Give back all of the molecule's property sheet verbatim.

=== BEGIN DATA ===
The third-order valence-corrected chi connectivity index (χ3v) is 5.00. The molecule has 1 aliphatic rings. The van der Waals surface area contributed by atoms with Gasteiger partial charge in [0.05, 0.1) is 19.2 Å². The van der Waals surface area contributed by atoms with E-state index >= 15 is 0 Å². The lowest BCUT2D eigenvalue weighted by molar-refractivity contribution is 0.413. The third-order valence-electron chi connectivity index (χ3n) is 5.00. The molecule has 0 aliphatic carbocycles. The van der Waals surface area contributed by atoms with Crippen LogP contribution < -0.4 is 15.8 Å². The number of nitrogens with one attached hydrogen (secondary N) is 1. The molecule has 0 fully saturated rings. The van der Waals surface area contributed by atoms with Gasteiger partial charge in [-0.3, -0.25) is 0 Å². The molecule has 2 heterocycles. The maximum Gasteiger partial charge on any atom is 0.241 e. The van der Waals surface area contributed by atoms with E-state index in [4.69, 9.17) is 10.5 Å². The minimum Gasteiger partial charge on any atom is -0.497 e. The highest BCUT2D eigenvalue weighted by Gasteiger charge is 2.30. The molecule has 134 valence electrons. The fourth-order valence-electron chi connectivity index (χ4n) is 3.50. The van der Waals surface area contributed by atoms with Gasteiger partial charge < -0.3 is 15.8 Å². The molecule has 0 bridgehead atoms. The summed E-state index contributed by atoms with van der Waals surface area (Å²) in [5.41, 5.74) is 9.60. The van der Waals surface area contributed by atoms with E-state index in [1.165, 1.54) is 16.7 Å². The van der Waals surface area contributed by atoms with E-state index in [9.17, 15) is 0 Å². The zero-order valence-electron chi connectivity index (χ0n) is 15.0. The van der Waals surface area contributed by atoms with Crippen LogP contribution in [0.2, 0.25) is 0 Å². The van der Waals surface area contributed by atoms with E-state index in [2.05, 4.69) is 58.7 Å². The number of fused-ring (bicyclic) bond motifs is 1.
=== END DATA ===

The third-order valence-corrected chi connectivity index (χ3v) is 5.00. The molecule has 1 aliphatic rings. The van der Waals surface area contributed by atoms with Gasteiger partial charge in [0.05, 0.1) is 19.2 Å². The van der Waals surface area contributed by atoms with E-state index >= 15 is 0 Å². The lowest BCUT2D eigenvalue weighted by molar-refractivity contribution is 0.413. The third-order valence-electron chi connectivity index (χ3n) is 5.00. The molecule has 0 aliphatic carbocycles. The van der Waals surface area contributed by atoms with Crippen LogP contribution < -0.4 is 15.8 Å². The number of nitrogens with one attached hydrogen (secondary N) is 1. The molecule has 0 fully saturated rings. The van der Waals surface area contributed by atoms with Gasteiger partial charge in [-0.3, -0.25) is 0 Å². The molecule has 2 heterocycles. The maximum Gasteiger partial charge on any atom is 0.241 e. The van der Waals surface area contributed by atoms with E-state index in [4.69, 9.17) is 10.5 Å². The minimum Gasteiger partial charge on any atom is -0.497 e. The highest BCUT2D eigenvalue weighted by Gasteiger charge is 2.30. The molecule has 134 valence electrons. The fourth-order valence-electron chi connectivity index (χ4n) is 3.50. The van der Waals surface area contributed by atoms with Gasteiger partial charge < -0.3 is 15.8 Å². The molecule has 0 bridgehead atoms. The summed E-state index contributed by atoms with van der Waals surface area (Å²) in [5.41, 5.74) is 9.60. The van der Waals surface area contributed by atoms with E-state index in [1.165, 1.54) is 16.7 Å². The van der Waals surface area contributed by atoms with E-state index in [9.17, 15) is 0 Å². The zero-order valence-electron chi connectivity index (χ0n) is 15.0. The van der Waals surface area contributed by atoms with Crippen LogP contribution in [0.2, 0.25) is 0 Å². The van der Waals surface area contributed by atoms with E-state index in [2.05, 4.69) is 58.7 Å². The number of fused-ring (bicyclic) bond motifs is 1.